PhD Program in Materials Science
The Doctor of Philosophy degree is awarded to those students who have demonstrated unusual competence in their field. The recipient must produce an original contribution to the science and/or engineering of the chosen research field. You must display a deep understanding of that field and demonstrate the ability to apply this knowledge effectively toward the solution of new problems.
Doctoral study is a period of intensive study and research under the direction of the advisor and with the guidance of the Doctoral Committee, appointed by the Graduate Dean. A series of formal steps have been established which will guide you and your advisor in assessing your progress. The steps are given below in order of completion.
- The Doctor of Philosophy degree requires a minimum of 72 hours of course and research credit including; the fulfillment of the three Materials Science core courses (9 credits hours), plus 5 more courses within the Materials Science program or a participating department, totalling 24 course credits hours. In order to achieve the required 72 credit hours, credits are acquired through a mix of courses and research credit hours, again tailored to the individual student needs. The 48 remaining credits will primarily be research credits.
- Successful completion of the written qualifying examination in the specialty area
- Successful completion of the thesis proposal
- Prepare and submit a written thesis and pass a Defense of Thesis examination before the Thesis Committee.
All doctoral candidates must complete at least 6 credit hours of background courses. This course requirement is individualized for each candidate, depending on previous experience and research activities to be pursued.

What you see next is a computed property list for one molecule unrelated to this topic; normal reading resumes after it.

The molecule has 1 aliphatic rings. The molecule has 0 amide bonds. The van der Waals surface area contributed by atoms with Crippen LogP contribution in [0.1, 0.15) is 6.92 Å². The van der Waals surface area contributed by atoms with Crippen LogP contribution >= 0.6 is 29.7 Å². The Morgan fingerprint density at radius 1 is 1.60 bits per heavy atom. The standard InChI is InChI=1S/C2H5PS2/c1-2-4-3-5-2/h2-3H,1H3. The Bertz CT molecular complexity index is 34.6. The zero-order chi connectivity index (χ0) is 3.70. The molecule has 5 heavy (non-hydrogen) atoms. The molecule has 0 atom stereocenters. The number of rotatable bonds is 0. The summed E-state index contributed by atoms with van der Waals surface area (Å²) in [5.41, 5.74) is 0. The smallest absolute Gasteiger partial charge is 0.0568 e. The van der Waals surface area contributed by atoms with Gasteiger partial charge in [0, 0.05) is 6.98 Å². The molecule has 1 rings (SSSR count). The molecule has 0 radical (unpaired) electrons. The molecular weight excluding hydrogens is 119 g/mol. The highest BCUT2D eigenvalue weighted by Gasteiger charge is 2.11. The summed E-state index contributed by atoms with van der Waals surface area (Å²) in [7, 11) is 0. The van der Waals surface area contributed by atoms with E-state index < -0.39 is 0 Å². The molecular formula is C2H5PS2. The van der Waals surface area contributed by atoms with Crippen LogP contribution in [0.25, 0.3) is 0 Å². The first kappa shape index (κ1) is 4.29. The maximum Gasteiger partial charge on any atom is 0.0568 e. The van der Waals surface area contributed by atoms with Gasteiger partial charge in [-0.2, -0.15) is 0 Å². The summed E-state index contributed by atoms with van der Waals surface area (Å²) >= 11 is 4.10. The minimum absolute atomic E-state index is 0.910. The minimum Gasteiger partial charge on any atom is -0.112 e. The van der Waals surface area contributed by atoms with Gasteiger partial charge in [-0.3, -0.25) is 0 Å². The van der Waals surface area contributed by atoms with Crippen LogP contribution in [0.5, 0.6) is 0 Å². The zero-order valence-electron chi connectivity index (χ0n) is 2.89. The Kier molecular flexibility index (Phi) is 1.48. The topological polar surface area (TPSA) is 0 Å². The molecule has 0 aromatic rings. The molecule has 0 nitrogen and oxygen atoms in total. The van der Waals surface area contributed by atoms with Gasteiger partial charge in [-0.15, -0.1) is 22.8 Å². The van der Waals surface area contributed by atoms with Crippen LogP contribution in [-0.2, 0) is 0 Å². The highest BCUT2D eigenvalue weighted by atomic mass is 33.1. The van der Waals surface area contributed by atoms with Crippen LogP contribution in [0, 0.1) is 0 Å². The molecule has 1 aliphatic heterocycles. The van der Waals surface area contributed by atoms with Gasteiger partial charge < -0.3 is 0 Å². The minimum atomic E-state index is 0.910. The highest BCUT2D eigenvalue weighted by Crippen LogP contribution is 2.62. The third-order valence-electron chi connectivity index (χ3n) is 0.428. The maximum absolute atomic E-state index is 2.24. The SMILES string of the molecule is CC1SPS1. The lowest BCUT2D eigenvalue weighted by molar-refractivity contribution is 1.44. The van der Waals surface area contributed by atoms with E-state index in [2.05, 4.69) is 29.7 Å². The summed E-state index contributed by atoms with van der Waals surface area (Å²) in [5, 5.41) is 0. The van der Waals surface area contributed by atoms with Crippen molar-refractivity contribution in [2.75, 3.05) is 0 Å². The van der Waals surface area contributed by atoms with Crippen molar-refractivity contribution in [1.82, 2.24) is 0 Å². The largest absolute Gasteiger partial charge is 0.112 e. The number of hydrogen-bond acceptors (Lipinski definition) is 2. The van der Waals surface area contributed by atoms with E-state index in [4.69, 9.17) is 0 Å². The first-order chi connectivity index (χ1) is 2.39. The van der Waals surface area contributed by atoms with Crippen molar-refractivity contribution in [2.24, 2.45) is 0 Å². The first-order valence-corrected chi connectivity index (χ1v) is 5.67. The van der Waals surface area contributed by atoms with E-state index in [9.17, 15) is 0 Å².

Competitive candidates may already possess this background information. In these cases, the candidate’s Thesis Committee may award credit for previous experience. In cases where additional coursework is required as part of a student’s program, these courses are treated as fulfilling a deficiency requirement that is beyond the total institutional requirement of 72 credit hours.
The following constitutes the qualifying processes by which doctoral students are admitted to candidacy in the Materials Science program.
- CORE CURRICULUM – The three required core classes must be completed within the first Fall and Spring semesters for all doctoral candidates. Students must obtain a grade of B- or better in each class to be eligible to take the qualifying examination at the end of the succeeding spring semester. If a student receives a grade of less than B- in a class, the student may request an additional final examination be given during the mid-term break of the following spring semester. If the result of this examination is a B- or better, the student will be allowed to take the qualifying examination. The grade originally obtained in the course will not be changed as a result. If not allowed to complete the qualifying examination at the end of the spring semester, students will be discouraged from the PhD program and encouraged, rather, to finish with a Masters degree.